Author：Verbena C. W，Elaine Yang，Kitten Wang
Magicians are a mainstay in fantasy movies, novels, and games around the world. They have the power to control mysterious forces. Because of their unique roles and supernatural abilities, they’re sometimes called wizards, fortune-tellers, prophets, etc. In the last two years, movies with magical or fantasy themes have been extremely popular in China and overseas. Whether it’s World of Warcraft, Doctor Strange, or other movies, the magician character has always been a hot topic for the audience. As more and more Chinese fantasy movies and novels are introduced to overseas readers and audiences, people have realized that there are many kinds of Chinese magicians and they possess unique features not found in the West.
Chinese magicians are often called alchemists, wizards, or Taoist shamans. Alchemists believe in supernatural beings, claim they can visit these beings, and create special remedies for longevity, which is why they have always been valued by generations of emperors in ancient China, as the royals have never stopped pursuing eternal life. The most well-known alchemist of all is Xu Fu, dispatched by Emperor Qin Shi Huang, he went on an Eastern quest for a remedy to longevity, which was depicted in the popular historical cartoon, The Legend of Qin.
Wizards are similar to prophets in the Western world; unlike alchemists, they work as fortune tellers or astrologers, and sometimes in the digital gaming industry in contemporary life. Most wizards learned their craft via I Ching, the Chinese classic, and they are well-versed in astronomy, geology, meteorology, and medicine. They may be physically weak, but they are able to train themselves to use natural elements to manipulate magic and to predict the future. The classic Chinese novel, Legend of Deification, had very vivid depictions of Chinese wizards, which has been adapted into many TV shows and movies.
The Taoist shaman is a profession created by Taoism, a homegrown Chinese religion. Using classic black magic from ancient China, then adding their own culture, they also believe in the Universal Noumenon, respect the ancient Chinese thinker Lao Tzu, and believe a peaceful mind is the origin of everything and the way to human salvation. Taoist shamans constantly morph their images and titles; they like to help the mortals, to proselytize and educate everyone. In addition, Taoist shamans have combined the Taoist ideals of “quiet and inaction” and “cultivation of health” with a series of thought patterns and magical methods into their own brand of wizardry. It was because of this reason that the Taoist elder Li Er turned into an idol for all of the Taoist shamans and become known as Laotze.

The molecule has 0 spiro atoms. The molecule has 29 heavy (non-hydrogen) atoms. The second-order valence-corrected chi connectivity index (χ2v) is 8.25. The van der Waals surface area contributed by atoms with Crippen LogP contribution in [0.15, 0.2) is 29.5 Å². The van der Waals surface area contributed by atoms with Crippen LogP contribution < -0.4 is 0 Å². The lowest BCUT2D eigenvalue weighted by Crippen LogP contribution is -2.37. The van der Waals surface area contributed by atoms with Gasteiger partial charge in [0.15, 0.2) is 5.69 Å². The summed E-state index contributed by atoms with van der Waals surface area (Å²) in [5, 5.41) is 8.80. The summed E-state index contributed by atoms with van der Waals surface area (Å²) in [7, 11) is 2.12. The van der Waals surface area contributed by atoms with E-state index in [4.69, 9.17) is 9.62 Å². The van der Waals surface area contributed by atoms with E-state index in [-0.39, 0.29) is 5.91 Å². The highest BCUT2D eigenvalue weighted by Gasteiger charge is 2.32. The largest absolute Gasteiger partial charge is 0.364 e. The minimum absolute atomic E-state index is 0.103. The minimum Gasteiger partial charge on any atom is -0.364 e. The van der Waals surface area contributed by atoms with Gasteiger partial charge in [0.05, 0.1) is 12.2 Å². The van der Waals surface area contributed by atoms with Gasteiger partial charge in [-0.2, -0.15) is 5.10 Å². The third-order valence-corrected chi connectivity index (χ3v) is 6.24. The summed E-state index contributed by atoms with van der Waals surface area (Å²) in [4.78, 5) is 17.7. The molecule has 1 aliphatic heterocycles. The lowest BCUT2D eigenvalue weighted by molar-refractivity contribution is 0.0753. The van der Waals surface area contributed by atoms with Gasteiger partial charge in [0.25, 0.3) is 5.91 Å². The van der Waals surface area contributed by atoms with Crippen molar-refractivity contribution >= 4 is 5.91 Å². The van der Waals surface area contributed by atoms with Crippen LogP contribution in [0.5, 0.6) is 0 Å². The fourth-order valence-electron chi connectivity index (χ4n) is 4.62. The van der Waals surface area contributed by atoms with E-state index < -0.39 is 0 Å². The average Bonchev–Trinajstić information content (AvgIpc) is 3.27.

In July of 2016, the major cartoon movie, Big Fish & Begonia, was released, enabling audiences to appreciate the allure of modern Chinese magicians. Chun is a magician who lives inside “God’s round house.” In charge of raising begonias, she turned into a dolphin on her 16-year birthday to visit the earthly realm. During the tour, she became trapped by a fishing net, causing a human boy to die in trying to save her. To repay the debt, she needed to help the boy’s soul, a thumb-sized fish, to change into a fish that’s bigger than a whale, and return it to the ocean.
In the foreseeable future, the popularity of fantasy novels is only increasing. A movie based on popular writer Tianxia Bachang’s bestseller, Candle in the Tomb: The Secrets of Dragon Valley, has just been released. Lured by a mysterious embroidered slipper, a group of treasure hunters launch an exploration of a giant tomb from the Tang dynasty. It is certain that 2018 will bring even more revelations of ancient magicians.